The reason I had this idea is because I typically schlep an Android phone, Android tablet, and my Windows tablet around. .This is in addition to any paper notebooks and a WiFi hotspot.
I figure that I could eliminate some schlepping weight if I leave my Android devices put in their various locations and use Android Wear as the common interface. After all, while I am driving, I do not need to make phone calls, text, email, or browse the web, according to all the busy-bodies crying about putting their precious lives in danger. Wah wah wah. Fine. That means driving time is me time.
Even so, one needs to stay current on time and appointments. According to Android Wear support, these features are available without a paired device. I think that should be sufficient while driving.
The biggest drawback to my idea is that Android Wear can only sync to a single device at a time, requiring a factory reset to pair again:
It would be awesome if I could pair multiple devices to Android Wear. Wait, apparently there is a way.
Why go through all this trouble?
Well, I'm rebelling against the high cost of communication to some extent. I am using my Google Voice number as my main phone number, which forwards to my tablets and a +Truphone prepaid phone number.
At home, I have WiFi that enables me to make and receive phone calls through the Google Hangouts dialer.
At work, I also have WiFi that enables me to make and receive phone calls via Google Hangouts.
That just leaves the in-betweens. That is where Truphone fills in the gaps. I can receive calls and SMS at no cost, and make calls and send messages for 9 cents per minute/message. I eliminate a fixed monthly cost and maintain a low variable cost. Apparently, I'm not supposed to talk on the phone while driving anyway, and I should also not take calls when dealing with customers. This leaves very little time in-between for me to actually use my phone.
As soon as +Karma WiFi gets it together, I'll have pay-as-you go data too. My main need for mobile data is +Waze, which is surprisingly good at getting me around bad traffic. I love how Waze takes me through different routes even as I am going to the same destinations. But, that's a subject for another blog post.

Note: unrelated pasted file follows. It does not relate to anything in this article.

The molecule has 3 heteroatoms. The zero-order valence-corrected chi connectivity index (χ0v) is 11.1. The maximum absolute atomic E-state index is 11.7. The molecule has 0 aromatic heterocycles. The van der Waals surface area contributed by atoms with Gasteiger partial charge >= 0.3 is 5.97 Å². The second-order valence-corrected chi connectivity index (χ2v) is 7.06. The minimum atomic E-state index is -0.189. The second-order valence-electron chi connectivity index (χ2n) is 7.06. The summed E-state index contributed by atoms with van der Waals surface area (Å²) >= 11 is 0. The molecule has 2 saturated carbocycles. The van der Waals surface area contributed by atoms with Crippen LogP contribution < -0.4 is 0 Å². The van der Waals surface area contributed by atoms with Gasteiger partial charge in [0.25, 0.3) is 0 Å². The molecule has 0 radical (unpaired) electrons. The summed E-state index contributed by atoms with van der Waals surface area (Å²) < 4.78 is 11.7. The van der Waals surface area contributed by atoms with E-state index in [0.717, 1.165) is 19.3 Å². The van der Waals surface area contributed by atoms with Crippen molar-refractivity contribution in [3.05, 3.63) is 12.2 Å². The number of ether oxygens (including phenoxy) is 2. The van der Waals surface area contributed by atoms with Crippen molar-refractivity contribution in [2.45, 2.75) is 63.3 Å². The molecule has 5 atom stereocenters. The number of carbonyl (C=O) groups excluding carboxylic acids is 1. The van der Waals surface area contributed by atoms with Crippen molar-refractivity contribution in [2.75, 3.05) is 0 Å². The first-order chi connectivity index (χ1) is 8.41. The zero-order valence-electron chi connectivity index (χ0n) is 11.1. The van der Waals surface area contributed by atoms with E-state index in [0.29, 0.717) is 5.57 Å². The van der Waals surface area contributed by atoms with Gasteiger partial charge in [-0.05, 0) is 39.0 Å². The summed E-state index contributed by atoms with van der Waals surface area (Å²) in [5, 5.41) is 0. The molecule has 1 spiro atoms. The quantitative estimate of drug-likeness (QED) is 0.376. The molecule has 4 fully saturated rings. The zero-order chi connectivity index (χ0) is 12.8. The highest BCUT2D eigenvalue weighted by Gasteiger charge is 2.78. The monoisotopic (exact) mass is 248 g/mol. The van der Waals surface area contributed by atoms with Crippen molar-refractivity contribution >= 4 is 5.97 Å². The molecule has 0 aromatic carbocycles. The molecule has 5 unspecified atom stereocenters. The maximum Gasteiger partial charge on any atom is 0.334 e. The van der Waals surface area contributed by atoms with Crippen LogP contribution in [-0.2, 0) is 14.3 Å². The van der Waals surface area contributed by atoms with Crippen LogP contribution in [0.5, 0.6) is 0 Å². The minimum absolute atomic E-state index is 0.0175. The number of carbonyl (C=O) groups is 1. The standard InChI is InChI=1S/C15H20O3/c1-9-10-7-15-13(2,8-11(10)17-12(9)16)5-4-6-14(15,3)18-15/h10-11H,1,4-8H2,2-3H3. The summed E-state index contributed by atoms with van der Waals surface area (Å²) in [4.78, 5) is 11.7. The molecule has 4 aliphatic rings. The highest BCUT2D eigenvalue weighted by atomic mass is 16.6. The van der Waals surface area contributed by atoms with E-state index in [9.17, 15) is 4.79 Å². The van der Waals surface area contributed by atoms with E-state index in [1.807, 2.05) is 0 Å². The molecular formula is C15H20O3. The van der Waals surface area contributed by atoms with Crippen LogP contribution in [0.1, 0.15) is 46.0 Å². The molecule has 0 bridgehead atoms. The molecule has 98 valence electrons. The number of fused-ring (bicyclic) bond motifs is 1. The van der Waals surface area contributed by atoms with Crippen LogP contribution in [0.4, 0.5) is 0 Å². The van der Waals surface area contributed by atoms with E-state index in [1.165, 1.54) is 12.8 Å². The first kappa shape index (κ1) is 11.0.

Before moving on, however, I did notice that one limitation of using Waze is that it lives on a mobile phone, which becomes a phone when somebody decides I should become a risk to humanity. Thus, my driving "degrades" and I no longer have access to my awesome navigator. This is when multi-purpose really bites.
All this brings me to the main point of all this. Technology made it possible to cram email, web browsing, productivity apps, fitness apps, and all manner of entertainment into mobile devices. Now we are seeing a bit of a backlash against this multi-purposeness by venturing into wearables like Fitbits and Google Wear, which only present you with the essentials.
The aim of Wearables, whether stated or not, is to take your damned phone out of your hand so you can have an eye to eye conversation with people. Wearables do this by focusing on very few functions and providing you with minimal information, just the essentials. This way, your mobile device stays in your pocket or purse; and, by extension, it means you can focus on a few key things rather than venture down every rabbit hole that comes into your path.
The only thing holding all this back is that you're still carrying your mobile device with you everywhere. So, you're free-er; but, not really.
It makes more sense for your watch to have itinerant syncs rather than constant, real-time syncs. Research shows that multi-tasking is simply awful to your intelligence and productivity. Having a wearable focus on time, appointments, and tracking your fitness may actually be sufficient.
Ultimately, the ability to walk away from our electronic leashes may be our biggest innovation in terms of mental presence and productivity. All we would need to do is stop at one of our sync stations at work, at home, or in the car when we can actually do something with the new information.
Syncing at different locations makes sense in terms of context. The sorts of information I need at work has little use at home, and vice versa. When I am in the car, there are certain actions that are simply impractical. Why do we burden ourselves with context-agnostic data?
There is data that makes sense on a wearable.
There is data that makes sense on a phone.
There is data that makes sense on a tablet.
There is data that makes sense at a desktop.
There is data that makes sense at work or home.
There is data that makes sense when you are on the road.
Having access to all our data regardless of context clutters up things and is a burden on our psyche. We can and should only focus on one thing at a time. To do this in our increasingly connected world, we should filter information into what is actionable in our current circumstances.
To circle back to the beginning, I think comedians refer to it as a callback, all of this thinking began because I don't want to schlep a bunch of items back and forth between home and work every day. I should just show up and have it work for those things that I can do at that location.
And, when you think of it, before digital, you had work notes, which stayed at work, and you had home stuff, which stayed at home. If you traveled, you carried the essentials.Physical limitations imposed a context-aware limit on our focus. If we need ubiquitous access to information, we should impose some context-aware limits for our own sanity and effectiveness. Otherwise, it is unnecessary exuberance of our technical capability. Just because we can does not mean we should. It becomes a waste in so many ways when you you try to fit information into situations that do not lend themselves to any action.